Michaux: Georgia’s passing game passes test

ATHENS, Ga. — Georgia clinched a berth in the Southeastern Conference championship game on Saturday night with what its head coach called a “workmanlike win” over South Carolina.


More than that, however, the undefeated Bulldogs hopefully buried the dumbest conversation of the 2017 football season – that Georgia “can’t pass.”

For the second consecutive week, true freshman quarterback Jake Fromm’s efforts have been called into question by opponents incapable of backing up their big mouths. It seems folks can’t distinguish between a team being unable to move the ball through the air with one that doesn’t really need to do it.

“We know that we can throw the ball, it’s just we’ve been so dominant running the ball that we don’t have to,” said Georgia receiver Javon Wims, who caught one of two perfectly placed Fromm touchdown passes on Saturday.

It is a fact that Georgia came into Saturday ranked last in the SEC with 162.6 passing yards per game – a number that climbed not quite four yards with Fromm’s efficient 196-yard outing against the Gamecocks.

Georgia also ranks second in the SEC and 10th in the nation with 280 rushing yards per game and the Bulldogs came into Saturday’s game averaging 42 points per SEC outing and have trailed only once in the second half all season.

Passing hasn’t been a priority, as was the case a week ago when Fromm threw only seven times in a 42-7 blowout over Florida.

For some reason, those figures have led to some comical criticism of the Bulldogs. Last week it was a Florida defensive back scoffing at Fromm’s “simple” talents. This week, South Carolina safety Chris Lammons dropped an emphatic “they can’t pass” in his terse assessment of Georgia’s offense.

Perhaps Lammons was thinking about last year’s experience with Georgia, when the passing game was a significant part of the Bulldogs’ offensive struggles. It wasn’t essential in beating South Carolina a year ago in Columbia, as Georgia needed only 29 yards passing to win 28-14. Jacob Eason completed only 5 of 17 passes with one touchdown and one interception.

In case anyone hasn’t noticed, this 9-0 Georgia team ranked No. 1 in the initial College Football Playoff rankings is a tad better than the 2016 version.

And Fromm’s remarkably effective passing ability is a large part of that improvement. What it lacks in volume it more than makes up for in quality. He leads the SEC with 9.72 yards per attempt and quarterback rating. He’s thrown 15 touchdowns and been intercepted only four times.

“People can say what they want to say,” said receiver Mecole Hardman, who caught a perfectly thrown 20-yard back-shoulder pass in the end zone on third-down that put Georgia up 21-7 on Saturday. “We know Jake can throw the ball and we have the receivers who can make plays. We’re not trying to prove nothing to anybody.”

It appeared Georgia might have been trying to send a message about its passing game when Fromm overthrew Wims deep on the Bulldogs’ first offensive play of the game. Through three possessions Fromm was 10 of 12 for 114 yards and a touchdown. He finished 16-of-22 for the game.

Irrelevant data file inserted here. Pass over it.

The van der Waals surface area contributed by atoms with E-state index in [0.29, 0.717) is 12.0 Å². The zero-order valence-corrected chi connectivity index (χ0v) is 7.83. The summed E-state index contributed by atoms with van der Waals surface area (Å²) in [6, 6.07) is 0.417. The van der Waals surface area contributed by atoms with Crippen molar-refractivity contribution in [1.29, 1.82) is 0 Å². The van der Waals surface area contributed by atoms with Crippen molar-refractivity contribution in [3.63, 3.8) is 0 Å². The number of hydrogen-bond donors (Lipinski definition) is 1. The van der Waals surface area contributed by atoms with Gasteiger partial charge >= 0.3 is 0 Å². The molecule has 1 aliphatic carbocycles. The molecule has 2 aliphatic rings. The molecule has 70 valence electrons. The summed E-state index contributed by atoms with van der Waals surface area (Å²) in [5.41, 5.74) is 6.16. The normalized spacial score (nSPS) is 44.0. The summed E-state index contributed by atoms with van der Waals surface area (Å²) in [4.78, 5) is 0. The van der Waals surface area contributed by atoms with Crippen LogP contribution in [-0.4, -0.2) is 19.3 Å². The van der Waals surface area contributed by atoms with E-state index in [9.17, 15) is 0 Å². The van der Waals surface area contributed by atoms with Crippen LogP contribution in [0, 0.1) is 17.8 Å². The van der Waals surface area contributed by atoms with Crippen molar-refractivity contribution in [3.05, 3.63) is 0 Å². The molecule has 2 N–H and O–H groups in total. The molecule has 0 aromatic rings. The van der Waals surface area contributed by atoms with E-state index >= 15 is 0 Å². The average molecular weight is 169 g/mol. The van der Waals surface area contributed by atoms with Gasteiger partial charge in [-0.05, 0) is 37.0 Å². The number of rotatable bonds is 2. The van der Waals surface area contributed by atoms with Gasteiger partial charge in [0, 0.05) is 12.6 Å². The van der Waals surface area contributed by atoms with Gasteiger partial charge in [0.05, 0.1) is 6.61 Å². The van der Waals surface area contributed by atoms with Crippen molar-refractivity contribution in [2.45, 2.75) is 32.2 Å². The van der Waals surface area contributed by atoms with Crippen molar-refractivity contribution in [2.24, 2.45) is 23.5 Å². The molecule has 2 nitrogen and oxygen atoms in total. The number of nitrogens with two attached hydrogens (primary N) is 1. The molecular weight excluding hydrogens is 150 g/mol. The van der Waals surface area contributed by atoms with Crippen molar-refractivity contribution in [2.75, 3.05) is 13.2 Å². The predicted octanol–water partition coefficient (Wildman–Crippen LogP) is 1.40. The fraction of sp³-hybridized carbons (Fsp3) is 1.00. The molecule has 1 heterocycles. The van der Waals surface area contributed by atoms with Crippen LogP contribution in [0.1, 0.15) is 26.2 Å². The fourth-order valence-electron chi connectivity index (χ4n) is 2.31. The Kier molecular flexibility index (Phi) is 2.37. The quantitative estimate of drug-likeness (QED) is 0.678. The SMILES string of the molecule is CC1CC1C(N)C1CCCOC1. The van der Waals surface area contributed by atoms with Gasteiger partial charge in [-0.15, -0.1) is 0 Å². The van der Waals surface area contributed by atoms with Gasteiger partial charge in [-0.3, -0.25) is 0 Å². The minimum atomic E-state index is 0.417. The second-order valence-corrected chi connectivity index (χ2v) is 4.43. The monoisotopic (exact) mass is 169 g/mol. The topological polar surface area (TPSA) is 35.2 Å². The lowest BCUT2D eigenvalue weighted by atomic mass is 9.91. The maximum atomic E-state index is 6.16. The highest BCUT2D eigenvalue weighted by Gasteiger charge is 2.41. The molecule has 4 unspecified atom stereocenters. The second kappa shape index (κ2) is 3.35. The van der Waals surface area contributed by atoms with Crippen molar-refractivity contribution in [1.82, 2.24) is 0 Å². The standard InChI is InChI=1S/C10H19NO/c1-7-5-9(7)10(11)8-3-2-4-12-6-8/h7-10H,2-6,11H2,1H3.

Georgia coach Kirby Smart, however, said the early emphasis on the pass had nothing to do with proving anything.

“Those were actually runs,” Smart said of the run-pass option calls. “We were running the ball but they just weren’t letting us run the ball. So he opted to throw.”

It’s doubtful the conversation 37 years ago when Georgia was 9-0 and heading toward a national championship regarded how ineffective the Bulldogs were passing the football. In leading the 1980 Georgia team to a perfect 12-0 record, quarterback Buck Belue completed 77 of 156 passes for 1,314 yards all season, with 11 touchdowns and nine interceptions.

Nobody seemed to mind since Herschel Walker was running over defenses every week.

Now the Bulldogs have a five-man stable – led by seniors Nick Chubb and Sony Michel – of healthy running backs pounding opposing defenses week after week. Fromm just does what he has to when the occasion arises.

“It takes what it takes in the SEC,” Smart said. “If you’re not willing to do what it takes then you’re not going to be there.”

Georgia is right where it wants to be. The only numbers that matter right now are “9” and “0” as Georgia gets ready to face its biggest remaining challenge of the regular season with a road date at Auburn next Saturday.

Saturday’s 24-10 victory over South Carolina coupled with Kentucky’s loss to Ole Miss in the closing seconds clinched the SEC East title for Georgia with two conference games left. That primary achievement raised no emotion from the Bulldogs.

“What’s there to celebrate?” Smart asked. “We’re going to play Auburn next week, that’s where our focus is.”

Senior running back Sony Michel said there would be no partying just because Georgia achieved one goal for the first time since 2012.

“Nah, we’ve got a lot of work to do,” Michel said of the three remaining regular-season games and a looming date with Alabama in Atlanta.

In the pole position in the playoff quest, Georgia understands it can’t afford any slips against teams like South Carolina who are going to bring their best efforts against them.

“Everybody’s after what you’ve got,” Michel said. “Everybody wants to be No. 1 and when you’re No. 1 you’ve got to be on top of your game. There’s no time to celebrate. There’s no time for feeling good. It’s just the grind. The only time you’ll be able to enjoy it is when it’s all over.”